Monday, July 3, 2017

Restoring Iron Beds

   Iron beds complement almost any bedroom's decor, whether a main suite or a guest room. Beds can be found at antique stores, flea markets, or vintage shows, but be selective when choosing a bed. Make sure the bed has side rails that fit properly, and that the overall structure of the bed is sturdy. Check for excessive rust, and measure to be sure that the bed will fit with a common single or double mattress.  Three quarter sized beds will require a special ordered mattress that may be more expensive.

If you are looking for a distressed or shabby chic look, merely remove any peeling paint and give the bed a thorough overall cleaning with a mild soap and water mixture.  Use water sparingly and dry the metal as you go...rinse and dry each section immediately after washing.


Sometimes restoring an antique detracts from its value, but if the bed has heavy rust or significant dents, you may need to make repairs to the bed.  A professional restorer can help with sandblasting or restructuring the bed.  Some beds can also be converted to hold a queen mattress.


If you wish to paint the bed a pretty, fresh color, make sure there are no loose chips on the bed, then paint it with chalk paint or a spray paint made for metal.  To protect the surface of your iron bed, whether painted or chippy, carefully apply a small amount of beeswax polish, buffing with a clean cotton rag as you go.  You can remove excess wax with a dry rag.


Add soft, pretty sheets and a fluffy duvet, then pile on the pillows.  Your bed is now ready for sweet dreams!

Saturday, May 6, 2017

A Gnome for the Garden

     


     As spring approaches, gardeners are dusting off their yard ornaments and tucking pretty pieces in among their plants.  The cheerful garden gnome has been a popular collectible for home landscapes for decades.  Made of a variety of materials including plastic, terra-cotta, porcelain, resin, concrete, plaster, or cast iron, the industrious little figures almost always wear a peaked cap and tend to have happy expressions.  They have always been considered a harbinger of good luck in the garden.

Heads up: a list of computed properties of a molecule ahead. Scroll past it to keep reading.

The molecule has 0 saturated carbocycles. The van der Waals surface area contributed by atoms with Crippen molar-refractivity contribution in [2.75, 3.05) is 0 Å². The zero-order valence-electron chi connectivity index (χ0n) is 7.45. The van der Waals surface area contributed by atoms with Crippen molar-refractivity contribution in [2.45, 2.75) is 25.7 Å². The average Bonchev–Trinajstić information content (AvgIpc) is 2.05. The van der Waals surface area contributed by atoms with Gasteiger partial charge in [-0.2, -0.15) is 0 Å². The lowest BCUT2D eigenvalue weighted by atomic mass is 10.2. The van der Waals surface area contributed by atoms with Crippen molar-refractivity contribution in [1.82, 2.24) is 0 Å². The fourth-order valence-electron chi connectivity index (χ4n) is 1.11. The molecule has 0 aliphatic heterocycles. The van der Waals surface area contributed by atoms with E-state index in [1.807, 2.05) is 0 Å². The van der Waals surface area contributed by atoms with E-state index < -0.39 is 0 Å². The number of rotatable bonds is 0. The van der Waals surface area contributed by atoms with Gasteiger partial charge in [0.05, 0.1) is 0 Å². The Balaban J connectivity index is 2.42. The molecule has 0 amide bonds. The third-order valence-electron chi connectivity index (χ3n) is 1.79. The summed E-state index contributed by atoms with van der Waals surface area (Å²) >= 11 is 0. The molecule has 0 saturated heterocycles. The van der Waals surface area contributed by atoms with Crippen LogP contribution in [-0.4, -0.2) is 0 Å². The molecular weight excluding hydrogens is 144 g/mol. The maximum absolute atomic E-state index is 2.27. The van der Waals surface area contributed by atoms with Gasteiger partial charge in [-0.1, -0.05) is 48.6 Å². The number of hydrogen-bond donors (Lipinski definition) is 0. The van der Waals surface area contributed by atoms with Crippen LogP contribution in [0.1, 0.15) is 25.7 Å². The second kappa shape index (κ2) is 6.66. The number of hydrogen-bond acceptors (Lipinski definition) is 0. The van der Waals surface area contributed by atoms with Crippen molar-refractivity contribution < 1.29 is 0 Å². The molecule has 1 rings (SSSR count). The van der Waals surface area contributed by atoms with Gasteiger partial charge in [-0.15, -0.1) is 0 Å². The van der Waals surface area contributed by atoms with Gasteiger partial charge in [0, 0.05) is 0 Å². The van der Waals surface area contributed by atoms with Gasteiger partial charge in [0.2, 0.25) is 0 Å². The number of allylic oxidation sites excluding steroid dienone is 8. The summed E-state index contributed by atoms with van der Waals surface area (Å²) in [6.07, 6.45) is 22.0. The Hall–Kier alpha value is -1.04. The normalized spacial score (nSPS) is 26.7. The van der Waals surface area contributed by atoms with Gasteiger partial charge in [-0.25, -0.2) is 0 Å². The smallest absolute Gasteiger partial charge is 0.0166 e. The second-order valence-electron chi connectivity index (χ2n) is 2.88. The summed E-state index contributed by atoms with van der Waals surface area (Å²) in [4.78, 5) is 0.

History says that garden gnomes originated in Switzerland in the 1840s, but Germany is the country that made them popular.  Two potters named Philipp Grievel and August Heissner lived in a little town named Grafenroda in the state of Thuringia.  They competed with each other producing Gartenzwerge, or garden dwarfs, during the 1870s.  Over 300 styles of the wee creatures were created, and other countries soon caught gnome fever.  In 1847 Sir Charles Isham purchased 21 gnomes in Germany and brought them home to his home, Lamport Hall in Northamptonshire in the United Kingdom. British gardeners loved them, and soon gnome-making spread throughout the world.


     Collectors who would like to chat with other gnome-minded folks can contact the Inernational Gnome Club.  More information is available at gnomereserve.co.uk/club.  Gnomes can be purchased for a variety of price points depending on age and rarity.  If one merely wants to add a smiling little face to one's garden, the American company Kimmel Gnomes is a good source for outdoor-safe, glazed gnomes that stand up well to the weather.  Their website is kimmelgnomes.com.  Garden work always seems lighter when shared by an industrious little gnome pushing a wheelbarrow, digging in the soil, or merely supervising while smoking his pipe.

    

Monday, April 18, 2016

Making a Repurposed Outdoor Light

            It’s almost time for favorite summer traditions—firing up the grill and entertaining friends, sitting on the porch talking into the night, whiling away an afternoon on the porch swing…going outside is something we all anticipate as winter melts away in the spring sunshine.  This year as you clean up the yard and begin updating your outdoor spaces, you might consider redoing your porch or patio lighting for a fresh look.  The project doesn’t have to cost much; you can repurpose any number of items you might already have in the house or garage, or you can visit a local thrift or antique store for ideas.  Your new light will add ambiance and charm to evenings spent outside. 



            Almost anything can be made into a light.  First, you will have to decide what type of look you are going for—an electrical hanging light, sparkly fairy lights, or candles.  For an electrical light, you will need to purchase a lighting kit from a hardware store.  They are easy to install and can be used with regular light bulbs or vintage looking Edison bulbs.  Fairy lights can be added and come with electrical or battery operated options.